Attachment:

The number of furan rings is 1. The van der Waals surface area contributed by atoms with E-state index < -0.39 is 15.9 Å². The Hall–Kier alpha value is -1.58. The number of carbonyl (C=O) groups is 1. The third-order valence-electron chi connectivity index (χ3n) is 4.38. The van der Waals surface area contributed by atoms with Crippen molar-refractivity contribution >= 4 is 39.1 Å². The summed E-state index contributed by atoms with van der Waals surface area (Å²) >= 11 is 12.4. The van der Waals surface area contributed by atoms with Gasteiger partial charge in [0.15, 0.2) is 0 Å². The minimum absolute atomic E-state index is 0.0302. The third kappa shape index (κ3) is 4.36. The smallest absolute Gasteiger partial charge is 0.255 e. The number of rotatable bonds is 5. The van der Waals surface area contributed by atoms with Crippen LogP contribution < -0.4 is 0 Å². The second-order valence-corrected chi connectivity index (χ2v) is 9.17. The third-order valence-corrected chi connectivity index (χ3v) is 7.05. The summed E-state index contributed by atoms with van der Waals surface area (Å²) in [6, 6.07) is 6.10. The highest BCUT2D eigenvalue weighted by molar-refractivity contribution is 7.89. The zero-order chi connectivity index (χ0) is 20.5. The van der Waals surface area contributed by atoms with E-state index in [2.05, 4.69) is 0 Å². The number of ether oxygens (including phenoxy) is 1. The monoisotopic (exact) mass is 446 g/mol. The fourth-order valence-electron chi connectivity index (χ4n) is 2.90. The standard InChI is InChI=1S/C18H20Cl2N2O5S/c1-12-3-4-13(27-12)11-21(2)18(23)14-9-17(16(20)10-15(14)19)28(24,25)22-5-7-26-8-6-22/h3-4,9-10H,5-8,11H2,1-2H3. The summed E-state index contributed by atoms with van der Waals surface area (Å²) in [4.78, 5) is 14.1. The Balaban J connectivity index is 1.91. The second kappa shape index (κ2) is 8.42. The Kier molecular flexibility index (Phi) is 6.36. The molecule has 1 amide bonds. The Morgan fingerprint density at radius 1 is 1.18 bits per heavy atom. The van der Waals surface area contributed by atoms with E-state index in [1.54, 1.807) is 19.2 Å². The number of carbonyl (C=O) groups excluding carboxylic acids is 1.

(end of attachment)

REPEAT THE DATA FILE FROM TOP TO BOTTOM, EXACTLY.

The number of furan rings is 1. The van der Waals surface area contributed by atoms with E-state index < -0.39 is 15.9 Å². The Hall–Kier alpha value is -1.58. The number of carbonyl (C=O) groups is 1. The third-order valence-electron chi connectivity index (χ3n) is 4.38. The van der Waals surface area contributed by atoms with Crippen molar-refractivity contribution >= 4 is 39.1 Å². The summed E-state index contributed by atoms with van der Waals surface area (Å²) >= 11 is 12.4. The van der Waals surface area contributed by atoms with Gasteiger partial charge in [0.15, 0.2) is 0 Å². The minimum absolute atomic E-state index is 0.0302. The third kappa shape index (κ3) is 4.36. The smallest absolute Gasteiger partial charge is 0.255 e. The number of rotatable bonds is 5. The van der Waals surface area contributed by atoms with Crippen LogP contribution < -0.4 is 0 Å². The second-order valence-corrected chi connectivity index (χ2v) is 9.17. The third-order valence-corrected chi connectivity index (χ3v) is 7.05. The summed E-state index contributed by atoms with van der Waals surface area (Å²) in [6, 6.07) is 6.10. The highest BCUT2D eigenvalue weighted by molar-refractivity contribution is 7.89. The zero-order chi connectivity index (χ0) is 20.5. The van der Waals surface area contributed by atoms with E-state index in [2.05, 4.69) is 0 Å². The number of ether oxygens (including phenoxy) is 1. The monoisotopic (exact) mass is 446 g/mol. The fourth-order valence-electron chi connectivity index (χ4n) is 2.90. The standard InChI is InChI=1S/C18H20Cl2N2O5S/c1-12-3-4-13(27-12)11-21(2)18(23)14-9-17(16(20)10-15(14)19)28(24,25)22-5-7-26-8-6-22/h3-4,9-10H,5-8,11H2,1-2H3. The summed E-state index contributed by atoms with van der Waals surface area (Å²) in [4.78, 5) is 14.1. The Balaban J connectivity index is 1.91. The second kappa shape index (κ2) is 8.42. The Kier molecular flexibility index (Phi) is 6.36. The molecule has 1 amide bonds. The Morgan fingerprint density at radius 1 is 1.18 bits per heavy atom. The van der Waals surface area contributed by atoms with E-state index in [1.54, 1.807) is 19.2 Å². The number of carbonyl (C=O) groups excluding carboxylic acids is 1.